One of Turkey’s leading experts on international politics, Tayyar Arı from Uludağ University, said possible secession in Iraq could risk igniting a new conflict which may have regional repercussions.
He warned that Kurds in both Syria and Iran may have similar desires for emancipation and division in Iraq may spark new rebellions in the region.
Mehmet Seyfettin Erol from Gazi University said the Kurdish region in northern Iraq is Turkey’s sphere of influence and that heralded a more cooperative era of Turkish-Kurdish relations.
Arı said the authoritarian rule of Maliki also irritates Shiites, whose political leadership helped him secure power in 2010. He speculated about new initiatives that could bring a Sadr-led government into power. Iraqi cleric Moqtada al-Sadr visited Barzani on Thursday, seeking to ease tensions between Baghdad and the Kurds, but it was not immediately clear if both politicians spoke about a new coalition.
Along with Iraq’s fugitive vice president, Turkey was also hosting Maliki’s political rival Barzani, whose talks with Turkish officials yielded a burgeoning partnership with Ankara. Barzani also weathered concerns in Turkey that his political ambitions may spark a wider call for emancipation in Turkey’s predominantly Kurdish populated areas.
Sunni lawmakers and cabinet ministers also feel the heat of Baghdad, whose Iraqiya political coalition won the most seats in the 2010 parliamentary elections but were outmaneuvered by Maliki for the right to form the government. They complain that Maliki is not complying with the power-sharing agreement and sidelining the Sunni politicians.
Erol said it will be difficult to maintain the unity of Iraq under the leadership of Maliki and warned against wider rivalry between Turkey and Iran over grabbing power and influence in Syria and Iraq.
He said Turkey’s success in Syria depends on to what degree Turkey succeeds in securing its influence within Iraq, and warned against confrontation between Turkey and Iran if Ankara and Tehran do not cooperate on several regional matters.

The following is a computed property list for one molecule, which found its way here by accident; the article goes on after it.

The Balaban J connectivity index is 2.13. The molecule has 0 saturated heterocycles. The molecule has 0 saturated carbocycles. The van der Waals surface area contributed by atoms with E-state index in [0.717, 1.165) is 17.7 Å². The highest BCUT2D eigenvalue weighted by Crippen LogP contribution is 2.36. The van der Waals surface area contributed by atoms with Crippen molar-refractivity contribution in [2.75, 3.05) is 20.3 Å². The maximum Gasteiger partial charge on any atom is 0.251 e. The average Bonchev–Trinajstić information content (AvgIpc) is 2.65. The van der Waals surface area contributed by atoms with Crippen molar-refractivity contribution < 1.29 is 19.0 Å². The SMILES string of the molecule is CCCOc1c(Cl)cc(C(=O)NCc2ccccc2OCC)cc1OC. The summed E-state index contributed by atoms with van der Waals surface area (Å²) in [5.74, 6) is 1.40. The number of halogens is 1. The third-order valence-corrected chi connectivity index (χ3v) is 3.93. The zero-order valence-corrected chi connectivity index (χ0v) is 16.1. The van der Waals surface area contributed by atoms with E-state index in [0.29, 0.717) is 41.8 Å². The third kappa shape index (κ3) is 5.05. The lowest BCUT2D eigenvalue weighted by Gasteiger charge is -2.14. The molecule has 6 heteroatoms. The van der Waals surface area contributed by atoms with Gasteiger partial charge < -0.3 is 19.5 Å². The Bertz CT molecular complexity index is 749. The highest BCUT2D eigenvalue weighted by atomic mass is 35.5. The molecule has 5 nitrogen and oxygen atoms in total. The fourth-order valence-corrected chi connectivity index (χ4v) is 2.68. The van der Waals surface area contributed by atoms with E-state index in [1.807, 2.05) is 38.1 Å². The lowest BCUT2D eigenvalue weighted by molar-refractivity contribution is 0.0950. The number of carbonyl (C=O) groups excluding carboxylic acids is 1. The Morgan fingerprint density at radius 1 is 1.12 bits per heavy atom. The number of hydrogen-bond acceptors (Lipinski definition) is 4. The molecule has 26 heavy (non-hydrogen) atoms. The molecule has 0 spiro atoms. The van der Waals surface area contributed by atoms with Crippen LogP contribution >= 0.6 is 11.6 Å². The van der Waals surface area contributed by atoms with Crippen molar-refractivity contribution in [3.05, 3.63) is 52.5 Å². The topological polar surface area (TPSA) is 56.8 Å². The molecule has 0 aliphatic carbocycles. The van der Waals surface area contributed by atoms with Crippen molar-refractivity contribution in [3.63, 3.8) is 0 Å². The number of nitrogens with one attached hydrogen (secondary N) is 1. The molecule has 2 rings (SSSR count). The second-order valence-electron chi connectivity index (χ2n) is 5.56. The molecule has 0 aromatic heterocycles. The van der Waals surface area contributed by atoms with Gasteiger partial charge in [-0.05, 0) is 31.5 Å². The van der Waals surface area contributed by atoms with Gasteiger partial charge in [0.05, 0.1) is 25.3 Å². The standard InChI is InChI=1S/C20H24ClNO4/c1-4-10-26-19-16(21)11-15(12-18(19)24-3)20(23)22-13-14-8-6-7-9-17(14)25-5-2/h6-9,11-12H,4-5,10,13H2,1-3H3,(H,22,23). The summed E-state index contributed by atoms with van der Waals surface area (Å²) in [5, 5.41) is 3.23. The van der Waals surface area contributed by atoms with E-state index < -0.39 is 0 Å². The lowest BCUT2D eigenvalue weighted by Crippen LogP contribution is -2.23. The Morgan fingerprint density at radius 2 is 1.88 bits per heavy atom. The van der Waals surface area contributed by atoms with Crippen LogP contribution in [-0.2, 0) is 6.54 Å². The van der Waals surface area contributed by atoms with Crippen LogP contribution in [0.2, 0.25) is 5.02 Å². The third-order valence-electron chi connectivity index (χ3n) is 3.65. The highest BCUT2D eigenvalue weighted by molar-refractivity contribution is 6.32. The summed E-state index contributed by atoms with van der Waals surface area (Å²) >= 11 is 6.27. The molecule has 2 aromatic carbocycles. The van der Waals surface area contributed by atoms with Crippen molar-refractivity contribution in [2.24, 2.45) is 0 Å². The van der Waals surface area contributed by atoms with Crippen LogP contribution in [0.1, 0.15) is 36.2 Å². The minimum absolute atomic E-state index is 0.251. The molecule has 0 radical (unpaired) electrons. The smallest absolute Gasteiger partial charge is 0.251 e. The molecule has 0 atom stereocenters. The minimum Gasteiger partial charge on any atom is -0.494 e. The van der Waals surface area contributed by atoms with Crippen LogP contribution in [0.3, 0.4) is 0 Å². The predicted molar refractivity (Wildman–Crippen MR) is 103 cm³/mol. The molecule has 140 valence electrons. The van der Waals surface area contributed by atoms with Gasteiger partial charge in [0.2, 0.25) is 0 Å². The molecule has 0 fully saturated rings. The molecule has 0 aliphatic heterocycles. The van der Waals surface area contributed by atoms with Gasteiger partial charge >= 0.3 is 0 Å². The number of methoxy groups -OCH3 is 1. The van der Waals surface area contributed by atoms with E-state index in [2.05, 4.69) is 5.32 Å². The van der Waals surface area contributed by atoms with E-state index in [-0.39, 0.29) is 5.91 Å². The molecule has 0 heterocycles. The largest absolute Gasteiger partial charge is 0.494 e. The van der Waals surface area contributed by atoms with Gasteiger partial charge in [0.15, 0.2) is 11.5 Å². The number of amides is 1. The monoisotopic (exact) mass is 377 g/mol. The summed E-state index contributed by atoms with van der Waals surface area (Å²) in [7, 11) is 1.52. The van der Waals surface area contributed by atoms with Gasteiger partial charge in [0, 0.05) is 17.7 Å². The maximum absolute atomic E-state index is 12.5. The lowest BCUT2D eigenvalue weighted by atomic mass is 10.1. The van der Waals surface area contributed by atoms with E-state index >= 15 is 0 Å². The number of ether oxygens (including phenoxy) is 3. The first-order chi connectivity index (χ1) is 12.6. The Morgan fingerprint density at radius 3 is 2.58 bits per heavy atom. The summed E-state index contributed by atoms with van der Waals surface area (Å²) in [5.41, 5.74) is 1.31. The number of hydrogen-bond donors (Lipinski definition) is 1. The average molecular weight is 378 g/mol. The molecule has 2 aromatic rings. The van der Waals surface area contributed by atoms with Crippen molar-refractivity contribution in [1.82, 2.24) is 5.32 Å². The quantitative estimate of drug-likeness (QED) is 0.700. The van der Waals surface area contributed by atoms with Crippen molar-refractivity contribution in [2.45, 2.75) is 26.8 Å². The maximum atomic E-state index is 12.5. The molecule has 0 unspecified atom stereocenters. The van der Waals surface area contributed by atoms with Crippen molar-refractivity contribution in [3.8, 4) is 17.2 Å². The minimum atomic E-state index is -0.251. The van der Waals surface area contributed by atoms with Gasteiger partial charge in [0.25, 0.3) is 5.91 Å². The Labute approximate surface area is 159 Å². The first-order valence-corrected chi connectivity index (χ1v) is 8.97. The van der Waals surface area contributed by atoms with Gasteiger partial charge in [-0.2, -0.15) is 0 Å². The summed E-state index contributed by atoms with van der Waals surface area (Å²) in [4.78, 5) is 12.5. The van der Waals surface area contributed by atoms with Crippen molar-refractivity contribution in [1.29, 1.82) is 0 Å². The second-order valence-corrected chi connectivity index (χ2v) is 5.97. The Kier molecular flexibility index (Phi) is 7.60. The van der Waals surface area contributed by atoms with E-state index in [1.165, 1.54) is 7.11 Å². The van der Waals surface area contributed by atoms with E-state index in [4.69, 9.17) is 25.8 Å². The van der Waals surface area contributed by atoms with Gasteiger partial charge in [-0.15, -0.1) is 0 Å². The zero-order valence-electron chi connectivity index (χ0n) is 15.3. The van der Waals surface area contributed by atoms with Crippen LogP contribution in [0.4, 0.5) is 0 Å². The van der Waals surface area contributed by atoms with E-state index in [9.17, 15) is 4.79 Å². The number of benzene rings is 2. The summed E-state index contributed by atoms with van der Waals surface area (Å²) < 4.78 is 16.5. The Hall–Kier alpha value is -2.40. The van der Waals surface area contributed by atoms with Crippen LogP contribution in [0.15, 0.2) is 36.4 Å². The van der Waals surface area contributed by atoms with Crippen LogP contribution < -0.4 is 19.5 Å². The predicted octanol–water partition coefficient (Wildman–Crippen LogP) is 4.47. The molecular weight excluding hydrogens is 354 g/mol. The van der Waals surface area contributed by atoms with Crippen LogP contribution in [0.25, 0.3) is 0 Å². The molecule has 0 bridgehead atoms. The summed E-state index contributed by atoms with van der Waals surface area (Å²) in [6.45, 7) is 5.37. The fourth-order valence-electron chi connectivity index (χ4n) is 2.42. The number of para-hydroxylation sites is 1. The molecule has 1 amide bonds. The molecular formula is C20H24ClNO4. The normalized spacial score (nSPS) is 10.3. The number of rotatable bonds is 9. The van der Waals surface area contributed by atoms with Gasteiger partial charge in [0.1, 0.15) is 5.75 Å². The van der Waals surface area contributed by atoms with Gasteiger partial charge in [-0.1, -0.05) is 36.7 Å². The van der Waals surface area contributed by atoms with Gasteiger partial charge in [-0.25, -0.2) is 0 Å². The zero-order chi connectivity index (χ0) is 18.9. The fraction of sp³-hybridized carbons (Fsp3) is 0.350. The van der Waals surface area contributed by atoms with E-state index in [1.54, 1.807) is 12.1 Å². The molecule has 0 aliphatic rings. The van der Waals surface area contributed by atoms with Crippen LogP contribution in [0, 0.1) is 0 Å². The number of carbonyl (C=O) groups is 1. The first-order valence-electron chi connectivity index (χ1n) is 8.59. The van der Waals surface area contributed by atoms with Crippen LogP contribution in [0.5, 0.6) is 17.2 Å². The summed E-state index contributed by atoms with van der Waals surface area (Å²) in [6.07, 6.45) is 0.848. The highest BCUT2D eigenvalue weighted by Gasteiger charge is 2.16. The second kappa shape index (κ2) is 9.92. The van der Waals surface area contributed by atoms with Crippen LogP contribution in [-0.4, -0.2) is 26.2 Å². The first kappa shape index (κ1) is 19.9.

The Organization of Islamic Cooperation (OIC) has also been working on a comprehensive plan to reinvigorate the 2006 Mecca agreement -- a 10-point compromise deal reached by major Iraqi factions in which Muslim Shiite and Sunni groups called for an end to the bloodshed and sectarian violence -- in order to resolve the disputes in Iraq, Ekmeleddin İhsanoğlu, secretary-general of the OIC, has told Sunday’s Zaman.
The OIC reconciliation conference at which the Mecca agreement was signed had helped to stabilize Iraq.
İhsanoğlu has said the request to renew the Mecca agreement actually came from Maliki himself.
Touching upon Maliki’s request for the OIC to renew the Mecca agreement, Ali Semin, a Middle East expert from the Turkish think tank Wise Men Center for Strategic Studies (BİLGESAM), has stated that Maliki’s attempt was to show that the Hashemi case had nothing to do with the Sunni issue.
“Maliki distinguishes the Sunni issue from Hashemi, which is a very wrong approach. But, he is also aware that the Hashemi event will turn into Sunni-Shiite tension. So, this concern prompted Maliki to make the request,” Semin has said.
When asked what could be the reason behind Maliki’s request to renew the Mecca agreement, Professor Birol Akgün, a specialist from the Ankara-based Institute of Strategic Thinking (SDE), told Today’s Zaman that Maliki might be worried about the messages that have recently come from the US and Turkey.
“Maliki does not want to show that he is surrendering to Turkey. So, he is trying to decrease the tension via the OIC. He also wants to show his good intentions to the international community. But he is insincere about his request,” Akgün said.